Survivors of a terror attack on a concert hall in the center of Paris that is believed to have killed at least 87 people have described how black-clad gunmen fired calmly and methodically into a crowd of hundreds who had gathered to watch a rock-and-roll show.
Le Bataclan, one of the most popular music venues in the French capital, was playing host to the Eagles of Death Metal, a Southern California-based garage rock band. The band plays its music loud, but not loud enough to drown out the sound of automatic weapons being fired by the attackers.
Pierre Janaszak, a Parisian radio host, told the Telegraph that he initially thought the loud bangs were part of the performance.
"But we quickly understood," he told Britain's Daily Telegraph. "They were just firing into the crowd."
"It was carnage," Marc Coupris, who attended the show with his mother, told the Guardian. "There was blood everywhere, there were bodies everywhere. I was at the far side of the hall when shooting began. There seemed to be at least two gunmen. They shot from the balcony.
"Everyone scrabbled to the ground. I was on the ground with a man on top of me and another one beside me up against a wall. We just stayed still like that. At first we kept quiet. I don’t know how long we stayed like that, it seemed like an eternity."
Julien Pearce, a journalist for Europe 1 radio, said the attackers did not bother to cover their faces before they opened fire with automatic weapons. He said each round of gunfire lasted 10 to 15 minutes before the shooters paused to reload, which he said they did "at least three times."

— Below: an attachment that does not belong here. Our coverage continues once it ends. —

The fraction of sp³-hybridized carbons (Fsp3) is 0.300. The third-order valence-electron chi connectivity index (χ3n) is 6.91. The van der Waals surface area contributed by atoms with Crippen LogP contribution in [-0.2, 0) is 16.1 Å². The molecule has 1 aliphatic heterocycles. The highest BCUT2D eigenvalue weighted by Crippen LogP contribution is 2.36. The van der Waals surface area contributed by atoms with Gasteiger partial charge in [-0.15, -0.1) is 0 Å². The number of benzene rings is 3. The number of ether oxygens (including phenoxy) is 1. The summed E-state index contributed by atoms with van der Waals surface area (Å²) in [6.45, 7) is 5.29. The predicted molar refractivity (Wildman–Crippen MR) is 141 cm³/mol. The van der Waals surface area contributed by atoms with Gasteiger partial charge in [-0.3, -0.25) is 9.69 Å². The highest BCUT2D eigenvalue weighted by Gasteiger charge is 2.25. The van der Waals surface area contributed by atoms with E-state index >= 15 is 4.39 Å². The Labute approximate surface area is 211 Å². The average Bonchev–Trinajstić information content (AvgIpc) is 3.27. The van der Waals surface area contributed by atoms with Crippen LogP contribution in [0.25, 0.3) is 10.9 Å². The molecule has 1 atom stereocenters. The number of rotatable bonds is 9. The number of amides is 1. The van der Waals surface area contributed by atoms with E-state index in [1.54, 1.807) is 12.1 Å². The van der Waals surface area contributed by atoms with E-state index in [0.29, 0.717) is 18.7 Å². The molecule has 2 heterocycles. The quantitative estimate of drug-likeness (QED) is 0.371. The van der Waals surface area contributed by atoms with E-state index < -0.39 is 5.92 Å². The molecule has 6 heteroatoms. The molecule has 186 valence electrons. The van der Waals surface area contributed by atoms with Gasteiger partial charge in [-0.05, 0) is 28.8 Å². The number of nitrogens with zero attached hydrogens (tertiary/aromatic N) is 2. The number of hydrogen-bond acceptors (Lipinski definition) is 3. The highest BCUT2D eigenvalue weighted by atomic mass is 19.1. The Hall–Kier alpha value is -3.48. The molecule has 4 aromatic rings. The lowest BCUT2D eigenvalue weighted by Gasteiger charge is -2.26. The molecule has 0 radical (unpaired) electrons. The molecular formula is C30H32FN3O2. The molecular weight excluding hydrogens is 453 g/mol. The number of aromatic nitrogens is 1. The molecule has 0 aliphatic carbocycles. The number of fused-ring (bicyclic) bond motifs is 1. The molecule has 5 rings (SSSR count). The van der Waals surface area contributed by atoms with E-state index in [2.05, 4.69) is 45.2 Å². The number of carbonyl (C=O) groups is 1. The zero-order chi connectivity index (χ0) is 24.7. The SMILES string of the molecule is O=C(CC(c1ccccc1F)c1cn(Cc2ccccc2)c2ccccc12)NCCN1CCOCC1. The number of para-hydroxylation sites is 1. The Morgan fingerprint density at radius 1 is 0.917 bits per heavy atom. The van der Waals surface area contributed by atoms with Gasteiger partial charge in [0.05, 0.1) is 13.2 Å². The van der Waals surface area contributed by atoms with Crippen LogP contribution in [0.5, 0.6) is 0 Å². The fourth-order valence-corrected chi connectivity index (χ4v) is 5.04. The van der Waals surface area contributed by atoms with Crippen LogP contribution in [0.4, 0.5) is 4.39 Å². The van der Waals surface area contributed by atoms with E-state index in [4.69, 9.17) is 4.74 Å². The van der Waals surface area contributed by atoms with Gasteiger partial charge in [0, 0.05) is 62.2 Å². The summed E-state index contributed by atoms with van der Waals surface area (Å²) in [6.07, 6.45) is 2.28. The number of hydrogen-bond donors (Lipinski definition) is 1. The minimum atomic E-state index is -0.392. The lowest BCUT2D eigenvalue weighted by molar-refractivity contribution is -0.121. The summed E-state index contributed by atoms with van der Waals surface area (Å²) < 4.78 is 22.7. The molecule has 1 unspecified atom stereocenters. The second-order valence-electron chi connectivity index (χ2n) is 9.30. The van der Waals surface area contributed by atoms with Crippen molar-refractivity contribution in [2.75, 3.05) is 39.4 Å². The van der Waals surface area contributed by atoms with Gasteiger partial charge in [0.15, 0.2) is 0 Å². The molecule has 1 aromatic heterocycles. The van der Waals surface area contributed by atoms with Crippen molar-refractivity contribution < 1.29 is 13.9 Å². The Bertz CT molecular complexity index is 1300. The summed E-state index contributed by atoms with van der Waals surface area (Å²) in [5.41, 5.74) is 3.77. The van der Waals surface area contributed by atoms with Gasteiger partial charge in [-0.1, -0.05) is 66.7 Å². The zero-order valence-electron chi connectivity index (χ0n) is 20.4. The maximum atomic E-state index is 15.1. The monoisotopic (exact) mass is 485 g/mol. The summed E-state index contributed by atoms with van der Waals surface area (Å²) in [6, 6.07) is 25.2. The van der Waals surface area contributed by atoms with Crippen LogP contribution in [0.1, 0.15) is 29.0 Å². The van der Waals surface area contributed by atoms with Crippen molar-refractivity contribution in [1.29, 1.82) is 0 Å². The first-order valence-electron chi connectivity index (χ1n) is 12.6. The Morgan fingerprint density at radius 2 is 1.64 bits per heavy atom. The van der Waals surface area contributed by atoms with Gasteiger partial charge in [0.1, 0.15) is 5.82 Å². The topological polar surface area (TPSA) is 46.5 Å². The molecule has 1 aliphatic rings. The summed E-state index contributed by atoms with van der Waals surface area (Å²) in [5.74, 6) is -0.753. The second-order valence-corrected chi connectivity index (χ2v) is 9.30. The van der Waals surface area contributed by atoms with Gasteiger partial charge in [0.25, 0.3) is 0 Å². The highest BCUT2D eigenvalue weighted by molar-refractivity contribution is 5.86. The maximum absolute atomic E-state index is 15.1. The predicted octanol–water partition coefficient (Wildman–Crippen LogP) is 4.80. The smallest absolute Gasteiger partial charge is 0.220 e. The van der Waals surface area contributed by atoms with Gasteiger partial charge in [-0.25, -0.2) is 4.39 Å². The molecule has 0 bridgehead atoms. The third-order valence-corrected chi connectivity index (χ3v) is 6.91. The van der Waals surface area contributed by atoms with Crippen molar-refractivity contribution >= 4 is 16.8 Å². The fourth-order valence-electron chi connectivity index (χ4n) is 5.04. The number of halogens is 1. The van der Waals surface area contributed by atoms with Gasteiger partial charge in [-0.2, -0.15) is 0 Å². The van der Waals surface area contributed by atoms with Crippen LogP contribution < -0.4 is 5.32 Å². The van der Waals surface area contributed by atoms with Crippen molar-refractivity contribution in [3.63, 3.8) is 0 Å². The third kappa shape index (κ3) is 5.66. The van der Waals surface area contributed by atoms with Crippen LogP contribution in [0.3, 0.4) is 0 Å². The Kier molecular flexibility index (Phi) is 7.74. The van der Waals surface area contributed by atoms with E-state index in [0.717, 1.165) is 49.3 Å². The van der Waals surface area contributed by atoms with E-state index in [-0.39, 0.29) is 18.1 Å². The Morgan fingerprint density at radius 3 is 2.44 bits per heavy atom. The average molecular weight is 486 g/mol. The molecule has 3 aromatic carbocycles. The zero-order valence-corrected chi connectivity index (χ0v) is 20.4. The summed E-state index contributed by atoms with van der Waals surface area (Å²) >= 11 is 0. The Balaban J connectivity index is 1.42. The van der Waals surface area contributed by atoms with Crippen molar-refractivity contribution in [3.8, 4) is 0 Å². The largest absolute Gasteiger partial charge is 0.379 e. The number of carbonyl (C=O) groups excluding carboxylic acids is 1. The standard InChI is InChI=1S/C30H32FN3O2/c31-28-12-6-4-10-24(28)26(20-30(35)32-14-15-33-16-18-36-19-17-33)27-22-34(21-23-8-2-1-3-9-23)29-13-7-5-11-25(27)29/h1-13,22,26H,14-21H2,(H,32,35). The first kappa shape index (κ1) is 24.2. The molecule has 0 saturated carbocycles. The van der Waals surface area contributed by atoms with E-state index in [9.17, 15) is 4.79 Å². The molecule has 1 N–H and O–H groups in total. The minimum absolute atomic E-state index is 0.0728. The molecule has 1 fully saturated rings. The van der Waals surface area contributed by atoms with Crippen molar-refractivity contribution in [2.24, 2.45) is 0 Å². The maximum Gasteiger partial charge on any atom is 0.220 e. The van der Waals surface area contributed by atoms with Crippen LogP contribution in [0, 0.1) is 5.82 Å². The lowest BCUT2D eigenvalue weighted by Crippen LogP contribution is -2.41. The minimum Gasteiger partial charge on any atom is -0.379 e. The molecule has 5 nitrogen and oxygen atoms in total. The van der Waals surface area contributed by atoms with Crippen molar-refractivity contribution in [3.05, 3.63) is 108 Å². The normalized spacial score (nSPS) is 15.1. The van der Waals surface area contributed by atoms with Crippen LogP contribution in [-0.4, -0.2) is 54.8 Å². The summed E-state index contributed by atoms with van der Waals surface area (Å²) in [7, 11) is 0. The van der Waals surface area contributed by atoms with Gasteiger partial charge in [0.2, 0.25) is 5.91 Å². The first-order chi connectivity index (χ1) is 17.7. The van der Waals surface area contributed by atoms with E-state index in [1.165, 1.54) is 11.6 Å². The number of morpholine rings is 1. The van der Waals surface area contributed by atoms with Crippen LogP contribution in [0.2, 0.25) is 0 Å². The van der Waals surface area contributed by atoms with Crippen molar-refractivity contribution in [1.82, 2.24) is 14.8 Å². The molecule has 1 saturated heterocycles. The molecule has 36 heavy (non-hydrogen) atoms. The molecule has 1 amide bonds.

"Everyone was running in all directions towards the stage. It was a stampede and even I was trampled. I saw a lot of people hit by bullets ... [The gunmen] knew what they were doing, they were very young."
Accounts differ as to what the attackers said as they fired. Coupris told Guardian he heard the men shout "Allahu Akbar", Arabic for "God is great."
Janaszak said one of the gunmen referenced France's role in helping the U.S. carry out airstrikes in Syria. "I clearly heard them say 'It's the fault of (French President Francois) Hollande, it's the fault of your president, he should not have intervened in Syria'". They also spoke about Iraq."
Another witness, who gave her name as Yasmin, told France's BFM television that "I saw two guys. The biggest one said: 'What are you doing in Syria? You're going to pay now.' Then he opened fire. I saw bodies falling all around me. I was shot in the foot. It was carnage. I've never seen so many dead people all around."
In the chaos, concert attendees sought safety any way they could. Frederic Nowak, who was attending the concert with his son, exited the hall through a door near the stage. He and a group of fellow concert-goers emerged into a stairwell, but found each of the doors off the stairs to be locked.
"We were stuck there for about ten minutes," Nowak told the Telegraph. "There were thirty or forty people there. Then we went further up the stairs and arrived at the roof. We got out through a window and we saw a man whose apartment was in the building next door waving to us. We made our way over the rooftop and he let us in through his attic window."
Benjamin Cazenoves posted updates from inside the hall to Facebook as the gunmen sought out survivors of the initial shooting.
"I am still in the Bataclan," he wrote. "First floor. People with serious injuries. They have to storm the building quickly! They are killing everyone. One by one. First floor, quick!" It was not immediately clear whether he survived the gunfire.
French police prepared an assault at around 11:30 a.m. local time (5:30 p.m. EST). Several loud explosions and gunshots were heard, while television footage showed rescuers climbing ladders to extract survivors from the building's upper floors.
At around 12 a.m., French police confirmed that the assault was over and that four attackers had been killed. Three had detonated their suicide vests, while the fourth was blown up after being shot by police.
"Eventually, when a few gendarmes came in slowly we began to look up and there was blood absolutely everywhere," Coupris said. "The police told us to run."